Chocolate is a perfect gift, a comforting snack and even a health food, thanks to its many antioxidants. Rumor has it that it might even work as an aphrodisiac. It is therefore not surprising that the chocolate industry brings in billions of dollars every year.
However, there is also a dark side to chocolate.
As a cultural anthropologist who has done years of research on food and drink in Europe and North America, I have come to understand the close relationship between culinary traditions and social inequalities.
In a course I teach on the anthropology of food, chocolate is one of many food items I cover in the course as a clue to understanding social class relations locally and globally, including human trafficking.
Labor exploitation, especially child labor, is one of the most troublesome ways in which global chocolate is linked to inequality.
History of chocolate
Chocolate dates back to the Olmec civilization of Mesoamerica. The Olmecs were the first to transform the cocoa plant into chocolate, around 1750 BC. AD The Olmecs used chocolate in religious rituals and as medicine. It was also used, as anthropologists Sophie D. Coe and Michael D. Coe note, by the Mayans and Aztecs throughout the 15th century.
However, the chocolate used in ritual life was a far cry from the chocolates we enjoy today. In fact, it was very bitter. Hernan Cortes, the famous Spanish explorer, is said to have brought cocoa back to Spain in the early 16th century; there it was mixed with sugar and honey as a drink. It was not until the 17th century that chocolate was consumed throughout Europe, first among the aristocracy.
The invention of the cocoa press in the 19th century enabled manufacturers to associate sugar with the fatty butter extracted from the beans. The mixture was then poured into molds and sold, thus ushering in the popularity of chocolate among the European masses.
Sugar cane was grown by enslaved West Africans in the Caribbean and the Americas as part of the Atlantic trade. Refined sugar cane made its way to England, where it was consumed by the working class as a source of quick energy and a way to assuage hunger.
European goods then made their way to Africa in exchange for slaves, in what anthropologist Sidney Mintz noted in his 1985 book “Sweetness and Power” as a “trade triangle”. It was the Caribbean sugar produced by enslaved West Africans in the 19th century that made chocolate palatable. The bond with slavery does not end there.
Children as cheap labor
At the beginning of the 19th century, a period marked by colonialism, the British introduced cocoa plants to West Africa, where growing conditions were ideal. The plants need warm, humid growing conditions common to the rainforests of Côte d’Ivoire and Ghana.
Cocoa plantations are still active there: mostly small and with poor owners. Harvesting and processing cocoa is labor intensive and many of these indigent farmers simply do not have the financial means or adequate family labor to make cocoa farming viable. And so, to save money, they turn to children – often as young as 5 years old but more usually from 10 to 12 years old. The beans are in pods that have to be opened with a machete, which makes the work quite dangerous, especially for children.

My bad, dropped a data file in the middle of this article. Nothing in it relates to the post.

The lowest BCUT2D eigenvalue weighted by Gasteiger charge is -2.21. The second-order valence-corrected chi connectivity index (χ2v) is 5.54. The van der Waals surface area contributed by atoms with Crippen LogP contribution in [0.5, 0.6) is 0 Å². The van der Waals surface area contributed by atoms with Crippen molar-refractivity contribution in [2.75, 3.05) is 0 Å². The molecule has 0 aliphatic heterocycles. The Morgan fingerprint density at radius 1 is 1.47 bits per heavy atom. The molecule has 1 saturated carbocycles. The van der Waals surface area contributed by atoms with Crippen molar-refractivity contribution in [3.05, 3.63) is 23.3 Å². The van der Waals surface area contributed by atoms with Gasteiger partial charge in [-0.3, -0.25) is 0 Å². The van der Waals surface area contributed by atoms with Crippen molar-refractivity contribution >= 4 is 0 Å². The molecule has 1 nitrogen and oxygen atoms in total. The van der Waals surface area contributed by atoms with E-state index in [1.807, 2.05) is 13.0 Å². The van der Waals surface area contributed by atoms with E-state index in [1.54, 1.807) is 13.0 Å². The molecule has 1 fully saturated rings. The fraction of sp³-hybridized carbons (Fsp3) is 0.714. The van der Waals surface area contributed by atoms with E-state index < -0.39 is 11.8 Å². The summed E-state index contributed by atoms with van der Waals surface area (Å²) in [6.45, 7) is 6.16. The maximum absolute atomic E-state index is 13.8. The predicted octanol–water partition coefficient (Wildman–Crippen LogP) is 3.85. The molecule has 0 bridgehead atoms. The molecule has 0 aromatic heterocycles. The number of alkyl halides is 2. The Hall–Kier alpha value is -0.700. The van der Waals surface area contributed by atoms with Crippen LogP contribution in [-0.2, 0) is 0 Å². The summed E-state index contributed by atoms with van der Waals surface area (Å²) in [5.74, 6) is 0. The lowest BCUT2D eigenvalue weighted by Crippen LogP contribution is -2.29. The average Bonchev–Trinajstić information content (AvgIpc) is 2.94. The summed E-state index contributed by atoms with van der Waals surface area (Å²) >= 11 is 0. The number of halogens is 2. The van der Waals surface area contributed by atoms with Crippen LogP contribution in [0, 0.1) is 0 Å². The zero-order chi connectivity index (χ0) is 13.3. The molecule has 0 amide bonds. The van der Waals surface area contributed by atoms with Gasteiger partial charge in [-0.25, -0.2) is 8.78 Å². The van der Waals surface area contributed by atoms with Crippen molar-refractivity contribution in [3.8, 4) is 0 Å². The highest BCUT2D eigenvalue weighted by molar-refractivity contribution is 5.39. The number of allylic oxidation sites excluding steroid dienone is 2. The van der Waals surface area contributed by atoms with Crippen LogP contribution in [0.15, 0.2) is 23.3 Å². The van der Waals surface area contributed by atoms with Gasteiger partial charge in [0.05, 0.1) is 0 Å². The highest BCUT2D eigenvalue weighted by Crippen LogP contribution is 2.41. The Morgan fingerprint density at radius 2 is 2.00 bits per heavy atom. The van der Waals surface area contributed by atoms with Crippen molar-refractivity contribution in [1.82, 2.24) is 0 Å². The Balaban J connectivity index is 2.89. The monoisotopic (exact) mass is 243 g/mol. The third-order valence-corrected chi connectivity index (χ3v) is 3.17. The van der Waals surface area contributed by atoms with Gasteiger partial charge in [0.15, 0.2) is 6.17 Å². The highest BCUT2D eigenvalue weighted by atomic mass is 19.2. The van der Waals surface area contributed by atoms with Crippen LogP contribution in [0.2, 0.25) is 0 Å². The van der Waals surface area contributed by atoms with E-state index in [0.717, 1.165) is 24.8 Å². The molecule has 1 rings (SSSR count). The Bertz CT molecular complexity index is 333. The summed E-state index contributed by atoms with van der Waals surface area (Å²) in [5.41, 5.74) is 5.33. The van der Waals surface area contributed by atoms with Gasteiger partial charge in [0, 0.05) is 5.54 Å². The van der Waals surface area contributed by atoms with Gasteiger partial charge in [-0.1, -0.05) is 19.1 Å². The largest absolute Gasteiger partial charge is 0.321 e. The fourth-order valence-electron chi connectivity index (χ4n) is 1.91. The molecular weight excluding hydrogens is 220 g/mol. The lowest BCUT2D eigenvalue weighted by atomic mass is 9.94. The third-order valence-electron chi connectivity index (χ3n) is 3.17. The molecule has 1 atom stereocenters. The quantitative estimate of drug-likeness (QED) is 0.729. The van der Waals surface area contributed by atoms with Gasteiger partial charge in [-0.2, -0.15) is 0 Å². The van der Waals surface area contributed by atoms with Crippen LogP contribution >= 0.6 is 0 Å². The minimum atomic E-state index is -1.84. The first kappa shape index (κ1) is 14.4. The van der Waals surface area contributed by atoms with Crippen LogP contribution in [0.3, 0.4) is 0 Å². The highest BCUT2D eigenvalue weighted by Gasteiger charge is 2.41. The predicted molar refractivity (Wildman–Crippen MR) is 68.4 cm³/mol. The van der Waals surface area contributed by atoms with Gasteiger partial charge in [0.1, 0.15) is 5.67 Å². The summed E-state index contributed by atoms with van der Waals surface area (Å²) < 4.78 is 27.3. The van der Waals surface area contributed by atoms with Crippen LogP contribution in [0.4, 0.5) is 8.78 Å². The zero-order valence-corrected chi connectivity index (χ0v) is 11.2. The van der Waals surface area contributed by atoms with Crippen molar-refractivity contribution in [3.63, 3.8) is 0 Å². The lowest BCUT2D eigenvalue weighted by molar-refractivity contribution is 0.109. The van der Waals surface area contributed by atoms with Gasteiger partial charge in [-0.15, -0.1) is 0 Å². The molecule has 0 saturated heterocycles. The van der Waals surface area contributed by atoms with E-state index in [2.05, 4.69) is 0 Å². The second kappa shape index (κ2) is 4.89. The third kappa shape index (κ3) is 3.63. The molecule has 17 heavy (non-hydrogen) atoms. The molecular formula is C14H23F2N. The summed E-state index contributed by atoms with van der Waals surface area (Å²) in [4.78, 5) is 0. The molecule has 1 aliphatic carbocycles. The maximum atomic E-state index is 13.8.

Lawyer Erika George notes that the vast majority of children end up on cocoa plantations because of trafficking. Not all but many children come from Mali, especially from very poor rural villages. Journalists found that many children are approached by traffickers and told that they will earn good wages on the cocoa plantations. They agree to work to help their family financially.
As journalist Miki Mistrati shows in the documentary “The Dark Side of Chocolate”, the traffickers then take the children to Côte d’Ivoire or Ghana, where they are sold to farmers. The traffickers themselves are aided by local militias. The children who end up on the farms often work 14 to 16 hours a day. They are even expected to carry heavy bean bags and be beaten if they stumble or collapse.
It is difficult to obtain exact figures on the number of children who worked in the cocoa plantations. The International Labor Organization estimates 1.56 million in Ivory Coast and Ghana alone
Given the vast financial network involved in the chocolate business, it is dangerous work for journalists. Mistrati used hidden cameras and posed as tourists. He mentions a French journalist who disappeared pursuing the story of childhood slavery.
Tell a story
In 2021, six Malian men filed a lawsuit against Nestlé USA and Cargill, claiming they had been trafficked from their villages and forced to work on cocoa plantations. The case went to the U.S. Supreme Court with a majority ruling that chocolate companies cannot be sued in the U.S. for abuses elsewhere, including child slavery in African farms.
The big chocolate companies may not be directly involved in child trafficking, as they buy the cocoa beans from merchant suppliers. Indeed, eight of the biggest chocolate companies signed a protocol in 2001 that condemned child labor and child slavery. But that did not commit the industry to ending this practice.
Then there are the organizations responsible for fair trade and the UTZ labels which seek to assure consumers of fair labor practices in the chocolate sector, although this is not an ultimate guarantee that children have not been exploited. in the production process more generally. It should also be noted that the United States Department of Labor has also taken a strong stance against the exploitation of children on cocoa farms.
This is a strong argument against labor abuses, especially when it comes to children, and to that end we all have some responsibility as consumers.
Robert C Ulin, Professor of Anthropology, Rochester Institute of Technology
This article is republished from The Conversation under a Creative Commons license. Read the original article.